Scottish clubs have voted against implementing stricter regulations to combat racism and sectarianism.
Among the deterrents considered at the Scottish Football Association's general meeting were longer player suspensions, points deductions and stadium bans.
But members decided against the introduction of automatic sanctions.
SFA president Campbell Ogilvie said the result was "disappointing", adding that there will be "consultation on a more robust set of disciplinary measures".
A statement from the governing body explained that the "majority of members voted against proposals to introduce strict liability to combat unacceptable conduct in Scottish football".
The statement added: "None the less, the members did agree in principle to continued engagement on the topic and to devise an action plan to establish a viable deterrent to such behaviour."
Under current regulations, clubs are able to avoid sanctions by arguing that they had taken "reasonably practicable" steps to avoid unacceptable behaviour from fans.
SFA chief executive Stewart Regan explained: "As far as the specific wording and the resolution is concerned, the clubs felt that it was drafted in such a way as to be too onerous; to move to strict liability from where we are now was quite a leap.
"What the clubs have asked us to do is to look at setting up a working party to establish whether there's a viable deterrent for unacceptable behaviour that exists somewhere between our current rules and strict liability."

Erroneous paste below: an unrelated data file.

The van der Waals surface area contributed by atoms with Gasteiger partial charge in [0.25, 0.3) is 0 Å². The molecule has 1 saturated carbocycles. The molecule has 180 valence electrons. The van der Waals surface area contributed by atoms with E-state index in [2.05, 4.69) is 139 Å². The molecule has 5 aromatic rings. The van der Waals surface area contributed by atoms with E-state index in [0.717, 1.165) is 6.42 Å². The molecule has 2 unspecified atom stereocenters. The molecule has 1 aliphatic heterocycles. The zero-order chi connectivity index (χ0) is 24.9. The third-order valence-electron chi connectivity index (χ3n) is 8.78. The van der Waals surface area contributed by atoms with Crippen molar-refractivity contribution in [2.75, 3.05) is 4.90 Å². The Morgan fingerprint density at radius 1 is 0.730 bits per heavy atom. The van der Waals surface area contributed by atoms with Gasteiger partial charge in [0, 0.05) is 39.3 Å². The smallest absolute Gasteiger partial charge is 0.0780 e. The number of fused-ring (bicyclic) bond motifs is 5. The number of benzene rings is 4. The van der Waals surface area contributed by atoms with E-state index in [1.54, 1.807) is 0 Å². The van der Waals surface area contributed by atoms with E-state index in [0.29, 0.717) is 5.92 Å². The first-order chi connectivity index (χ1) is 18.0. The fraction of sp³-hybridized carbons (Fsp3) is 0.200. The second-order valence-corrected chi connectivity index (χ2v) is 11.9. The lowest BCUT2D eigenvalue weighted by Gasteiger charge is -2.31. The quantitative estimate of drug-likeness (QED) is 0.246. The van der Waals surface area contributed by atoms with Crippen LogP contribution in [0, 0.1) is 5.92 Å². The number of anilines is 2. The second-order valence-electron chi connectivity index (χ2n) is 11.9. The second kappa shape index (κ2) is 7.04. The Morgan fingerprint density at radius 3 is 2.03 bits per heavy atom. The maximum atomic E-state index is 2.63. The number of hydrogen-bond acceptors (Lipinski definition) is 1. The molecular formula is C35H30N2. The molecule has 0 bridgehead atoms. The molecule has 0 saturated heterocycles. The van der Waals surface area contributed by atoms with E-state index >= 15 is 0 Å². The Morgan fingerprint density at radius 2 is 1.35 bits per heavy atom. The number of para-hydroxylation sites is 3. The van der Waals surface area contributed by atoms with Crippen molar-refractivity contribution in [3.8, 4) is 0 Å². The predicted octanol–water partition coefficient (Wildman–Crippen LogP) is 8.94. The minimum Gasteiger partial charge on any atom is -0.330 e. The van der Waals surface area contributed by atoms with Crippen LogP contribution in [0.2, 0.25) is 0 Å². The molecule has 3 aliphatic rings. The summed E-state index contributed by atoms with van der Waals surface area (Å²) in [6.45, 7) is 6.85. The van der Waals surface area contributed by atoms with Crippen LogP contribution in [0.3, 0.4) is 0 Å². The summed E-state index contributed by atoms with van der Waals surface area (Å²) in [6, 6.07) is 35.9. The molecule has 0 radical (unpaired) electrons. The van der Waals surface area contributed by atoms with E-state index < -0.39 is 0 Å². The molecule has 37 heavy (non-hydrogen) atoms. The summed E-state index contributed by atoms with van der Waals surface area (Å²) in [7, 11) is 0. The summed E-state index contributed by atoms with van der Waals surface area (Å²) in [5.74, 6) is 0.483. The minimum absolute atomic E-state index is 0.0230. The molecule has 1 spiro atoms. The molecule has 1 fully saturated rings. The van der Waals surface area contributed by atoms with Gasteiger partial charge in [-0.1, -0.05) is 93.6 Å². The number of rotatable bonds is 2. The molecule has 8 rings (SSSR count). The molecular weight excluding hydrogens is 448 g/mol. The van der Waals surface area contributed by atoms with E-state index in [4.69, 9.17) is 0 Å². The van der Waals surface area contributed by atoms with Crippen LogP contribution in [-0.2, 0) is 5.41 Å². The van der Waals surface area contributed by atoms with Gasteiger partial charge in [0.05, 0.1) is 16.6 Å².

But Regan made it clear he thinks the present system is flawed, adding: "The current rules are written in such a way that we haven't been successful in bringing any prosecutions forward.
"There has to be some sort of middle ground that moves us forward.
"I think this was an opportunity rather than a threat, to try and deal with our own affairs, get them in order prior to perhaps the world governing body telling us how we should deal with such matters.
"However, I can fully understand the arguments presented by a number of the clubs and what we will do is take those away, look at what we might be able to do and come back with an alternative proposal.
"There is no direct timescale from either ourselves or from Fifa or Uefa. It's about trying to put an action plan together to stamp out unacceptable behaviour at our football grounds and try and develop a way of attracting fans and families in particular to come back to the game."
Responding to the vote on new measures to tackle unacceptable behaviour, David Scott, campaign director for anti-sectarian charity Nil By Mouth, told BBC Scotland: "Football was asked to stand up and be counted, and was found wanting.
"It certainly sends out the wrong sort of message, not just in Scotland but around European football.
"I know that the SFA are very keen for Glasgow to be one of the host cities for the 2020 European Championships and I'm not quite sure today's message really says to people, 'we're open for business'."
A total of 45 resolutions were discussed at the SFA's Hampden meeting - with a 75% majority required to pass each motion.